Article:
The waning of summer means different things. For some folks, it’s all about starting the slow, cold trudge to the depths of winter. For others, it’s the kick-off to fall hunting seasons. Dove, bear and goose hunters are already afield. I’m waiting until the middle of the month, when grouse season begins.
Even though I’ll have an eager young dog and a veteran Lab working the coverts, I’m not particularly excited about the hunting prospects. My hunting area is the easternmost location in Minnesota. The famous 10-year ruffed grouse population cycle runs across the state from west to east. That means where I hunt is the last place to recover from the low point in the cycle.
Minnesota DNR officials say the grouse population is beginning the upswing from the cyclic low. Spring drumming counts across the northern portion of the state showed significant increases over 2015 numbers. This may mean hunters will find more grouse in the woods this autumn; or maybe not. The month of June was very wet across much if not all of the northern ruffed grouse range. The rains may have laid waste to newly hatched grouse chicks. If so, there will be fewer young birds in the fall population.
In my experience, grouse hunting was so-so in 2015. It was possible the population hadn’t reached the absolute low point. In a lifetime of grouse hunting, I can recall three or four grim years where you could walk for miles without flushing a grouse. On the flip side, I also remember some wondrous years where you flushed a grouse around every turn in the trail. The most recent one was about five years ago.
Most years, I expect to flush a bird or two for every mile I walk during the course of a hunt. Some days are better than others. And you’ll encounter more birds within an hour or two of sunset, because they are more active at that time of day. Early in the season, before the broods scatter, you may encounter coveys of up to a dozen grouse, although a half dozen is more likely. Occasionally in December, I’ve stumbled upon large coveys when the birds are congregated at food source such mountain ash berries. Once, while hunting with my father as a kid, we flushed over 20 grouse from one place. That’s far and away the biggest covey I’ve seen.
The coveys I encounter this fall will likely be few and far between. In my ramblings through the woods since late last winter, I’ve seen few grouse. Drumming activity was mostly mediocre last spring. At any rate, it is best to go hunting with low expectations and be pleasantly surprised to flush a few more birds than the opposite.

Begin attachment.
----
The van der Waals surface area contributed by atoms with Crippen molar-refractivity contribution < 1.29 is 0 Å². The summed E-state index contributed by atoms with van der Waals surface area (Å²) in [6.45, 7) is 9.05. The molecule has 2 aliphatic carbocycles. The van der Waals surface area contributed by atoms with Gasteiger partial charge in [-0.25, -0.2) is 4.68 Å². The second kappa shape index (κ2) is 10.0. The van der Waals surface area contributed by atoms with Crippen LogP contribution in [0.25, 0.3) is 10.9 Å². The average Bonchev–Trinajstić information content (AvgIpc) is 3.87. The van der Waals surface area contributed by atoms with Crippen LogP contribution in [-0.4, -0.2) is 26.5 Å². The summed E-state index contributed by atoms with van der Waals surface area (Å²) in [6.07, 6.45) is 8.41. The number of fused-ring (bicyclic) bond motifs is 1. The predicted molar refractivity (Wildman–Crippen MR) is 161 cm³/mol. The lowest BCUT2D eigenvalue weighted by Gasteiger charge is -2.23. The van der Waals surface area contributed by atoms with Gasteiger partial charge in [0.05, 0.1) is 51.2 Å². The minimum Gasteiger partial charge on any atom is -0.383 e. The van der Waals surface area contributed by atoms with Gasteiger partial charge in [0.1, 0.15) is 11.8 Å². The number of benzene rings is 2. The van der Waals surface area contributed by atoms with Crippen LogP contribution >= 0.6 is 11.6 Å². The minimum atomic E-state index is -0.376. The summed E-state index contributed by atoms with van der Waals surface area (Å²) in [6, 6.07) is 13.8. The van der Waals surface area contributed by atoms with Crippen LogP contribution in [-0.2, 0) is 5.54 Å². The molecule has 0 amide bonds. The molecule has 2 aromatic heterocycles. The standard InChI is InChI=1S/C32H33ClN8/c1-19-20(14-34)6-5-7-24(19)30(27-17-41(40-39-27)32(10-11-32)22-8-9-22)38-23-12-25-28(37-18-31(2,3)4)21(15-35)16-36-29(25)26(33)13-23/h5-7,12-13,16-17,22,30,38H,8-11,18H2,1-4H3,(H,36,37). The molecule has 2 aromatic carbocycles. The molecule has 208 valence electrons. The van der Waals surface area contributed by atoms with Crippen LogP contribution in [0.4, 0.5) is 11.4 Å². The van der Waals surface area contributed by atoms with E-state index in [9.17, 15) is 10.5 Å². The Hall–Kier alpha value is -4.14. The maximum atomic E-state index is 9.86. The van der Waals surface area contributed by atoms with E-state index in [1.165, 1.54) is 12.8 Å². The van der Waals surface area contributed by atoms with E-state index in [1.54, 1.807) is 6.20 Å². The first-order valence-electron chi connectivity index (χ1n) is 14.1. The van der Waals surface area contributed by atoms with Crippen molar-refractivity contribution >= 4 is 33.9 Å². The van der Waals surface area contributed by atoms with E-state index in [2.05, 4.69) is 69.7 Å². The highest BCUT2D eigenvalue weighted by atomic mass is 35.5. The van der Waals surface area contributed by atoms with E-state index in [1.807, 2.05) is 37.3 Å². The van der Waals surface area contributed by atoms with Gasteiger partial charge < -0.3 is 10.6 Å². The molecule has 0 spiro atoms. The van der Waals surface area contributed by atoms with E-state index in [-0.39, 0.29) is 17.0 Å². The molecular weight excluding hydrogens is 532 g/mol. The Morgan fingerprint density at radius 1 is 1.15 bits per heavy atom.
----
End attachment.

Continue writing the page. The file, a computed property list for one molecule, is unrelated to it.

As a walker, finding places to hunt is easy. Along the North Shore, most grouse are killed by hunters using vehicles or ATVs. Get off the beaten path and you pretty much have the grouse woods to yourself. Getting around out there won’t be easy. Heavy, wet snow last winter damaged boughs and brush, while summer windstorms toppled trees. A friend who followed a hiking route off the Gunflint Trail recently said he encountered large swaths of blowdown that he had to find a way around.
On a positive note, there is plenty of grouse habitat to explore. Areas logged during the 1990s and early 2000s are now prime for grouse. But it won’t be long before the timber harvest downturn of the last decade becomes noticeable to hunters seeking young forest cover. In some areas of the state, it may be noticeable now.
During the three decades I’ve been hunting grouse nearly exclusively in Cook County, the population has seemed stable over time. The biggest change I’ve noticed is that some of my favorite places 20 years ago hold far fewer birds today. This is because the forest cover in those places has grown older. Now I have new hotspots. During the same period of time, hunting pressure seems to have declined, though not everyone agrees with my observation. Sure, you’ll see lots of weekend road-hunters early in the season and when fall colors are at their peak, but most other times it’s quiet out there. The biggest change I’ve noticed is that vehicles with hunters are often outnumbered by people who own homes and cabins in the woods or contractors building more of the same. The backwoods used to be far less populated.
When I talk with grouse hunters from other areas of northern Minnesota, they often tell a different story. They say grouse seem to be fewer in number than they used to be, even during the good years. Some speculate this is due to the proliferation of hunters using ATVs. Others wonder if it related to the invasion of non-native wild turkeys in the north woods and still others say they aren’t sure why grouse have declined. If Minnesota does indeed support fewer grouse than it once did, I lean toward the third explanation. Who knows why?
It’s not likely an issue of hunting pressure. While the ruffed grouse remains the state’s most popular game bird, hunting participation has declined over time. When I was growing up, grouse were the gateway into hunting for children. This is no longer the case. Today, many children have their initial hunting experiences in the deer woods. Also, while Minnesota remains the top grouse hunting state in the nation, the statewide harvest seems to have declined. This may be a result of less hunting pressure rather than fewer grouse.
It is safe to say that Minnesota lacks definitive information about the ruffed grouse population. When it comes to game birds, the DNR has an institutional bias toward pheasants and ducks. Ruffed grouse are largely taken for granted. Let’s face it: We haven’t had a Ruffed Grouse Summit or a Governor’s Grouse Opener.
I remain curious, though, about the perceptions that other longtime grouse hunters, foresters and others who spend time in the woods have about our ruffed grouse population. If you have some thoughts on the subject, please drop me a line at Minnesota Outdoor News.